Sunday, 7 January 2018

Restoration of a Landmark Sydney Church : 3
The Old Church of S' Thomas (1851)

Lewisham's first Catholic church was built when the city of Sydney was less than 65 years old.  In 1851, when this church was commenced, Lewisham was known as Canterbury and was a village some seven kilometres south-west of the centre of Sydney. It is thought that this early church was given its name because of the village where it was built, but hallowed by the name of the great English mediaeval martyr, Saint Thomas Becket, who was murdered in his own Cathedral of Canterbury in 1170.  Subsequently, the district Canterbury became known as Petersham and Lewisham, all English names.

Lewisham Cemetery
Figure 1.
This photograph depicts the chancel of old Saint
Thomas' church and the graves of a number of
Australian pioneering priests.
From this photograph we see a fine four-light tracery
window in the east wall of the sanctuary.
Part of the two-room sacristy is shewn on the left.
The old church was designated Saint Thomas of Canterbury when its foundation stone was laid in 1851 by the coadjutor bishop of Sydney, the Right Rev'd Charles Henry Davis OSB.  Thus far, research has failed to reveal the name of the local architect and builder of Saint Thomas' church, but it is reasonable to assume that the design was derived from plans prepared for the use of the Catholic Archbishop of Sydney either by Augustus Welby Northmore Pugin or by Charles Hansom, the renowned Gothic Revival English architects.

The laying of the foundation stone in May, 1851, was reported in the Sydney Catholic newspaper The Freeman's Journal :

On Monday last, the first stone of a new Church at Petersham was blessed by the Right Rev. the Bishop Coadjutor, assisted by the Clergy and Choir of the Cathedral. The Church is to be dedicated under the invocation of St. Thomas of Canterbury. It will be of simple but strictly correct architecture in the Early English style, with nave, chancel, sacristy, and, we believe, a tower, and spire.

The old church was not very large, but fine in its proportions and charming in its appearance.  All its Gothic detailing was "correct" and well built.  It comprised a nave and separate chancel, both made from stone, and roofed with slate.  It had an entrance porch on the northern side of its nave, in the usual position for small churches of this design.  A two-room sacristy with pitched-roofs projected from the southern wall of the chancel.  Evidently one of these rooms was also intended to provide accommodation for the resident or visiting priest.  No details have been uncovered of the appearance of the church's interior, but it is certain that the nave ceiling would have been of open-timber work, as all the pioneering Sydney churches were.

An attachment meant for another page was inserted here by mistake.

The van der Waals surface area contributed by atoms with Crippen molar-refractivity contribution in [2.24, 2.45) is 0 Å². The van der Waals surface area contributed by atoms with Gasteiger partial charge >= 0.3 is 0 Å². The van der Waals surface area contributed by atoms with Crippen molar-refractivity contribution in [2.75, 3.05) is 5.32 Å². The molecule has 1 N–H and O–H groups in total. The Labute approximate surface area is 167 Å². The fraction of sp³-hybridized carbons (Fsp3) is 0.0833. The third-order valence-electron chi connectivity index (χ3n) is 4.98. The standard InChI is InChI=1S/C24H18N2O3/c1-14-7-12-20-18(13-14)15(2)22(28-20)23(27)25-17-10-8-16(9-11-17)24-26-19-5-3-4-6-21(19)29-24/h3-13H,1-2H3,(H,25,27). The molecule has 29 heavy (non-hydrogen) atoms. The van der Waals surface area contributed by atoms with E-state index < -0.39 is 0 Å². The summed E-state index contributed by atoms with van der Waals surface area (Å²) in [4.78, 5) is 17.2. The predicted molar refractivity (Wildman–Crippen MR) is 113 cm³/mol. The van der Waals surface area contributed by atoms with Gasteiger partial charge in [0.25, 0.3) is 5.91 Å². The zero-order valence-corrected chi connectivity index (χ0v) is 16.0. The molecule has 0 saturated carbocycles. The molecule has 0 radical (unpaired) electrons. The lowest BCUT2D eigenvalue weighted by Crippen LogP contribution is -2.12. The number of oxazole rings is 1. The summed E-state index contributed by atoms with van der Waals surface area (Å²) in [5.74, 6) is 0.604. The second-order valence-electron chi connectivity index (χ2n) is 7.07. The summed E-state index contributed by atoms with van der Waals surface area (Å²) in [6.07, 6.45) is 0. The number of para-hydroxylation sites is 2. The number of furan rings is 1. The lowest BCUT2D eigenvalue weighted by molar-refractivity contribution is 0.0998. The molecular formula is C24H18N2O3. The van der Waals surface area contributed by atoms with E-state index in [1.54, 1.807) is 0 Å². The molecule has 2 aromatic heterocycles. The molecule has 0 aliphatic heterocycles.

Lewisham church
Figure 2.
This photograph of an old English
church shews a twin-gabled
bellcote similar to the one which
surmounted the western facade
of old Saint Thomas' church.
Although there is a reference in The Freeman's Journal report of the church having a tower and spire, these were not part of the completed building.  But the distinctive feature of the old church was a twin-gabled bellcote over the western facade.  Bellcotes were not an uncommon feature of nineteenth Australian churches, but very few had the twin-arrangement.  Two bells were hung in this bellcote.

Old Saint Thomas' did service as the parish church for only 37 years before it was replaced by a larger stone church built a very little distance away.  In those intervening years, however, a very large graveyard grew around the church containing the remains of around 4000 pioneering Catholics.  Australia's first Catholic bishop, John Bede Polding OSB, was laid to rest in this cemetery in 1877.  Many other pioneering Benedictine monks and secular priests were also buried in that ground, some of whom remain buried in the precinct.

Figure 3.
Old Saint Thomas of Canterbury's church, Lewisham, as it appeared in the late 1870s.
Surrounding the church is the cemetery in which burials commenced from around 1865.
Copyright of the Saint Bede Studio.

Over the intervening years, all but a handful of those gravestones have disappeared, along with the handsome structure of Old Saint Thomas'.  When it was demolished in 1939, its stonework was re-used to make substantial fences around the church ground which are everywhere in evidence today.

Lewisham Catholic Church
Figure 4.
The substantial stone wall in the foreground was built
from the stone walls of old Saint Thomas' church.
From the quantity of stone now forming such walls
around the churchyard, it is obvious that
the old church was taken down stone by stone.
Copyright The Saint Bede Studio

Lewisham Catholic Church
Figure 5.
Buried upside down in a concrete path behind the present church is a capstone from
one of the gables of the old church of Saint Thomas. The tracery, which can be seen 
in one face of the stone, was carved on each of the four sides.
This stone would have sat at the apex of the eastern gable of the nave
or of the chancel, and can be viewed in situ at Figure 1.
Copyright The Saint Bede Studio